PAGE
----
Of American-English origin, the phrase lead balloon denotes a failure, an unsuccessful venture. It is especially used of suggestions, jokes, etc., made in public.
The image is of a balloon made of lead plummeting to the ground.
—Cf. also the phrase like the man who fell out of the balloon, not in it.
The image of a lead balloon not becoming airborne occurs in Pop’s Final Deposit, a Mom ’n Pop comic strip by the U.S. cartoonist and commercial artist Loron A. Taylor (1899?-1932), published in several U.S. newspapers on Friday 6th June 1924—for example in The Bay City Times Tribune (Bay City, Michigan):
– WHOZIS TALKIN’?—STOCK EXCHANGE? Y’ SAY CONSOLIDATED MOTHBALL JUMPED TO ONE FIFTY A SHARE? HULLY GEE!—AN’ I SOLD 520 SHARES YESTERDAY. I THOUGHT IT WAS BLOOEY—
– BETTER BUY IT BACK WE EXPECT IT TO GO TO TWO BUCKS BY NOON—
– ALL RIGHT—I WILL—
– HE FELL FOR IT. EDDIE—GET THE STOCK OUT OF THE SAFE AND LOOK SOBER
– SAY FREDDIE—THE TELEPHONE IS A WONDERFUL THING. YOU DON’T HAVE TO LOOK A GUY IN THE FACE WHEN YOU TALK TO HIM.
– HAW-HAW. THOSE BIRDS ARE EASY LETTING ME HAVE THIS STOCK BACK AT ONE FIFTY A SHARE—NOW FOR THE STOCK EXCHANGE AND I’LL MAKE A NICE CLEAN UP!!
BUT WHEN POP ARRIVED AT THE STOCK EXCHANGE HE FOUND CONSOLIDATED MOTHBALL WAS ABOUT TO GO UP AS FAST AS A LEAD BALLOON, WHILE THE PESTER BROS ARE CLAPPING THEIR KNEES FOR SECURING POP’S FINAL DEPOSIT ON A TWIN EIGHT 1—
1 This refers to a twin eight-cylinder car engine.
These are, in chronological order, the earliest occurrences of the phrase lead balloon that I have found:
1-: From the column This ’n That, by ‘Mark’, published in The Anniston Star (Anniston, Alabama) of Monday 16th January 1933:
It is possible for every athlete, no matter how good he or she may be to cover just a little too much territory in search of competition. Babe Didrikson, without doubt the greatest female athlete in the world in her line, took a pitiful drubbing at the hands of Ruth McGinnis of Pennsylvania, at the billiard table. The Babe, or her manager, pulled the world’s greatest boner by scheduling the match. The Olympic star, in her second pro appearance, went over just like a lead balloon.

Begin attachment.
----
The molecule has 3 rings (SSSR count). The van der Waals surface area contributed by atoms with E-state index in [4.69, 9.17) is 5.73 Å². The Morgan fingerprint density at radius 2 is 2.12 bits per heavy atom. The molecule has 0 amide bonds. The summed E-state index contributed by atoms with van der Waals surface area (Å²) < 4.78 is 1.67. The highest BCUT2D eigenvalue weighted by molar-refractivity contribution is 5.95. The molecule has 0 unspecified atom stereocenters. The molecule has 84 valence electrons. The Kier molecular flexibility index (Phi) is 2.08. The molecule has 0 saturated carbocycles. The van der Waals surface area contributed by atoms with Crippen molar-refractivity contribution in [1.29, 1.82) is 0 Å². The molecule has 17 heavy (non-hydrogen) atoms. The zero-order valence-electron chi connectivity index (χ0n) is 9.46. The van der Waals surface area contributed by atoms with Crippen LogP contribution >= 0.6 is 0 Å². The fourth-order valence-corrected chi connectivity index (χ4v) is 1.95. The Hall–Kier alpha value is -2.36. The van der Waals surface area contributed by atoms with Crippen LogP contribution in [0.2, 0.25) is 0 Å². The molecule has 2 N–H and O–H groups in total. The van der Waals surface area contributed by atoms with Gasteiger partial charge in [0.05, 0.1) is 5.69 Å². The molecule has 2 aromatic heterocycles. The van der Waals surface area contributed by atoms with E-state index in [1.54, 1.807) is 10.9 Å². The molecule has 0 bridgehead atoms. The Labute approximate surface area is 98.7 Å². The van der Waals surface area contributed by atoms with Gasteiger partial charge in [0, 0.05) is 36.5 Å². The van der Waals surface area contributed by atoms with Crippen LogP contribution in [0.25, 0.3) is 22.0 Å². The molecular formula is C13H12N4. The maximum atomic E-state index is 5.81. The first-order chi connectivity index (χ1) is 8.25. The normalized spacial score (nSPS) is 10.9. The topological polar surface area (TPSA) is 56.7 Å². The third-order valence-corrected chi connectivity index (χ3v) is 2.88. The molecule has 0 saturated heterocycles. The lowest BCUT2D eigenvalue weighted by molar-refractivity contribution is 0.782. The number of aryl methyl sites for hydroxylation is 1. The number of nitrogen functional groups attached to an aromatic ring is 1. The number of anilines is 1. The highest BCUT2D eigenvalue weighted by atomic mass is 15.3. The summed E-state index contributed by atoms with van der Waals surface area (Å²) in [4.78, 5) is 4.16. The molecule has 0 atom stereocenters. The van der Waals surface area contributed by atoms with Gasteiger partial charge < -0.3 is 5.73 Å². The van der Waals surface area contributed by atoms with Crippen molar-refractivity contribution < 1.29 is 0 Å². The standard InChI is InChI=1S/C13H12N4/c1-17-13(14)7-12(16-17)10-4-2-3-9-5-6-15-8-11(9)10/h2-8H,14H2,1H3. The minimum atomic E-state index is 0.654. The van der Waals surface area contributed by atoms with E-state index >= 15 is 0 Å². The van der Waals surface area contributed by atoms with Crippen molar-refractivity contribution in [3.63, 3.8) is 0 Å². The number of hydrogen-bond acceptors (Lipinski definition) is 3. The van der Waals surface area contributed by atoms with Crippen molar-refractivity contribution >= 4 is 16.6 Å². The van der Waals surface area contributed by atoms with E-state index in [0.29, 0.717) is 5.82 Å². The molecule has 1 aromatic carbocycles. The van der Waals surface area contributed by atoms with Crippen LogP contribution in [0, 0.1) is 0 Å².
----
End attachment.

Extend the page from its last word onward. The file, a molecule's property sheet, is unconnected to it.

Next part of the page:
2-: From The Lightweight Champeeen of the World, a guide to men’s summer fashion, by Miles Sheridan, published in the Illustrated Daily News (Los Angeles, California) of Thursday 13th June 1935:
You fellows will have to think up a new gag when you’re broke—the “It’s too hot to go dancing” routine goes over like a lead balloon, now that our women folk know that the summer evening clothes are so cool and comfortable.
3-: From Greenville Gridders Are Held to 6-6 Tie By Dayton Fairmont Eleven, published in the Greenville Daily Advocate (Greenville, Ohio) of Saturday 12th October 1935:
After scoring in the first quarter and then playing listless football during the remaining frames of the game, Greenville High School’s grid team suffered a moral defeat last night when Dayton Fairmont’s Dragons eeked [?] out a 6 to 6 tie against the Green Wave in a Miami Valley League encounter at Dayton.